Choose a succulent that best suits the environment you have. Do you have low light? Choose a snake plant. Do you have a small space? Choose a slow grower (Haworthia fasciata, zebra plant). Choose one that can thrive in your environment.

If you stick with the above guidelines, you are on your way to having a very healthy and beautiful succulent. As always, the closer you watch your succulent, the faster you will notice if it is having problems and the faster you can make adjustments.

This post talks a little more about choosing a succulent.

For a quick reference, check out this infographic.

Questions on succulent care? Comments or observations about succulents or plants? I love to hear from you so, go ahead, comment below!

12 Responses

  1. I’m looking at getting some indoor plants and never really understood the differences between the different types so this post has been really helpful. I think succulents will suit me well as I’m not very good at remembering to water plants (why I don’t have any at the moment), but if I can set a reminder for once a week that will be great! I’d really like to put some plants in my bathroom, but since succulents are usually a desert plant would that be a bad idea?

    • Hi Emily,

      Great question! 

      Succulents need light, 4-6 hours of indirect light per day so if your bathroom doesn’t have a window, it wouldn’t work.

      It would also depend on how humid your bathroom gets, I tend to take hotter showers and really steam up the bathroom. Succulents are used to drier conditions so a lot of humidity wouldn’t be healthy for them either.

      If your bathroom has a window and it doesn’t get too humid, you could try it for a few weeks and see how it goes.  Just keep an eye on your succulent to see if it seems droopy or “sad”. If it does, just move it to a different room.

      Good luck and let me know if I can answer any other questions!


  2. Awesome! I always saw these plants in different spaces (like offices and during church functions) but I never knew what they were called. Also, I always thought succulents were easy to take care of because they required little to no maintenance but now you have enlightened me that they can die from overwatering. Additionally, there are several species that can best serve your environment.

    This was very informative! I know that succulents are generally large plants but can they come in small pots?

    • Hi Tyranique,

      Oh, yes, there are many that come in small pots and a lot that are either small or grow very slowly. For example, the zebra plant I referenced grows only about 5 inches tall and grows very slow, it is perfect for a smaller space!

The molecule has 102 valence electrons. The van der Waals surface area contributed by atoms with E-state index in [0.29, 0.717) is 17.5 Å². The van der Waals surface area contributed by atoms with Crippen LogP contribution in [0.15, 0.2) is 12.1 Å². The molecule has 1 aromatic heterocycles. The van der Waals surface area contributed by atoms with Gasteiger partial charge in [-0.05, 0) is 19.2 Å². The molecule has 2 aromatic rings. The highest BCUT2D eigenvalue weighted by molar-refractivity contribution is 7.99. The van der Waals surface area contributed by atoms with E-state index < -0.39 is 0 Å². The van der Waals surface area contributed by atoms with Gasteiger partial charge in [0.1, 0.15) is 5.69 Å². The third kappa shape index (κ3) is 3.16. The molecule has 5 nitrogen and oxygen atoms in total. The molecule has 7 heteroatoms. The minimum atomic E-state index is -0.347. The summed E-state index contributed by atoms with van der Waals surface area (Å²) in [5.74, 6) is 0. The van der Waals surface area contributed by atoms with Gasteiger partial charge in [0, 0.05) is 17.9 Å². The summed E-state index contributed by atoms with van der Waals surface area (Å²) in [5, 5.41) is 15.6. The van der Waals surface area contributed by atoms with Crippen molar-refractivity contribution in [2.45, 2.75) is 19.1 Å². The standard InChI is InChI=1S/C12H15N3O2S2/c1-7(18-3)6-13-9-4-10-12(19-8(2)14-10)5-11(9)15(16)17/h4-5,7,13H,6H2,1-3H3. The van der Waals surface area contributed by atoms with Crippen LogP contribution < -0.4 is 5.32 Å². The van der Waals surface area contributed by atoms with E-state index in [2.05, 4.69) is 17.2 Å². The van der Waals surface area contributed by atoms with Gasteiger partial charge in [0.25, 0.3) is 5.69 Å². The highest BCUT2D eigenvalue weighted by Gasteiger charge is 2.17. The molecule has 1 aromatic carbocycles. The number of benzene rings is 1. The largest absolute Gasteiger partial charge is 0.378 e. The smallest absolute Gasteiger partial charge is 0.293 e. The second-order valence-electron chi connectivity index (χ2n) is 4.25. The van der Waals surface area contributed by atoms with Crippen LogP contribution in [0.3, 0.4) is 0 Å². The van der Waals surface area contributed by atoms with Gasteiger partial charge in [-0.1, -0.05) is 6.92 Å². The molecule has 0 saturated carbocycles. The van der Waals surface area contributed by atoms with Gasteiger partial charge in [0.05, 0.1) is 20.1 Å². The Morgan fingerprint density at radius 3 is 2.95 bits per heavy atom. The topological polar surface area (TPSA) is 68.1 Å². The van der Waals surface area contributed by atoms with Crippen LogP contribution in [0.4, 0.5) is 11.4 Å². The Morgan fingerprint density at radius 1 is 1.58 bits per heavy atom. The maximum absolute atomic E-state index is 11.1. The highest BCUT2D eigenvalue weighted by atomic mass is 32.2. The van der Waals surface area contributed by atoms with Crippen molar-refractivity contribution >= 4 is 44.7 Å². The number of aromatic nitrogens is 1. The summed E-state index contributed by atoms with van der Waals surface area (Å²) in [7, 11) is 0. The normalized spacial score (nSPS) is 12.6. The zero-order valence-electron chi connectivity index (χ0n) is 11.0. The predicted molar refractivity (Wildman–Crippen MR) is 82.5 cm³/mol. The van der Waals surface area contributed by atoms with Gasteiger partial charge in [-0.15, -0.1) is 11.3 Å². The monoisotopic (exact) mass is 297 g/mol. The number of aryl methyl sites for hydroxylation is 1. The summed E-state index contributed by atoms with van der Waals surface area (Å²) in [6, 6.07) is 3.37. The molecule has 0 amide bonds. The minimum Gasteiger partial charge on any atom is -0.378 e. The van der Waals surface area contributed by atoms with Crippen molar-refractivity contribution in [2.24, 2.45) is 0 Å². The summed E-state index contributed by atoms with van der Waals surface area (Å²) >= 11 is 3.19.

I am convinced there is a succulent suitable for every type of space! 🙂

      Please let me know if you have other questions!



  3. This post is filled with relevant pieces of information about growing succulent successfully. 

    It gave me ideas about which soil, temperature, light, zone selection idea.

    I had 4-5 plants died for lack of education and knowledge.

    This site taught me everything I need to grow the plants inside and out.

    It helps my family and the environment.

    Thank you for sharing this informative article.

    • Hi Anusuya,

      I’m so glad you found the article helpful! 🙂

      Please let me know if I can answer any questions!



  4. Thank you for this great post!

    I’ve never done well with these types of plants.  I think I over water them…  The soil I used probably had something to do with it too.

    I think I might give my not-so-gree thumb another try now that I’ve read this.  I’ll keep it bookmarked just to be safe.

    Thanks again,


    • Hi Scott,

      You can do it, I know you can!

      Glad you learned something from the post, please let me know if I can answer any questions.



  5. Excellent information about succulents! I know when I first got my plants I didn’t pay attention to how often I watered them and how much, and unfortunately they ended up dying. But my second plant has done much better now that I follow a strict watering schedule and limit time in the indirect sunlight. Thank you for your posts, they are airways so helpful! 

    • Hi Travis,

      You are welcome and I’m happy to hear your second plant is doing better!

      Please let me know if I can answer any questions!


  6. Thanks for the great article on succulents. I need plants that are easy to take care of and I think these fit the bill. I can’t seem to keep regular houseplants alive with low light in my apartment. Or my cat tries to eat them so I have to keep them up high. I’d like to add more ‘green’ to my place but it’s small. So I’ll check into the Zebra plant. It looks perfect. Thanks for creating this site. It’s very helpful. 

    • Hi Paula,

      Thanks for commenting! Yes, I love “green” indoors, it just makes me feel better.

      The zebra plant should totally work for you!

      Please let me know if I can answer any questions.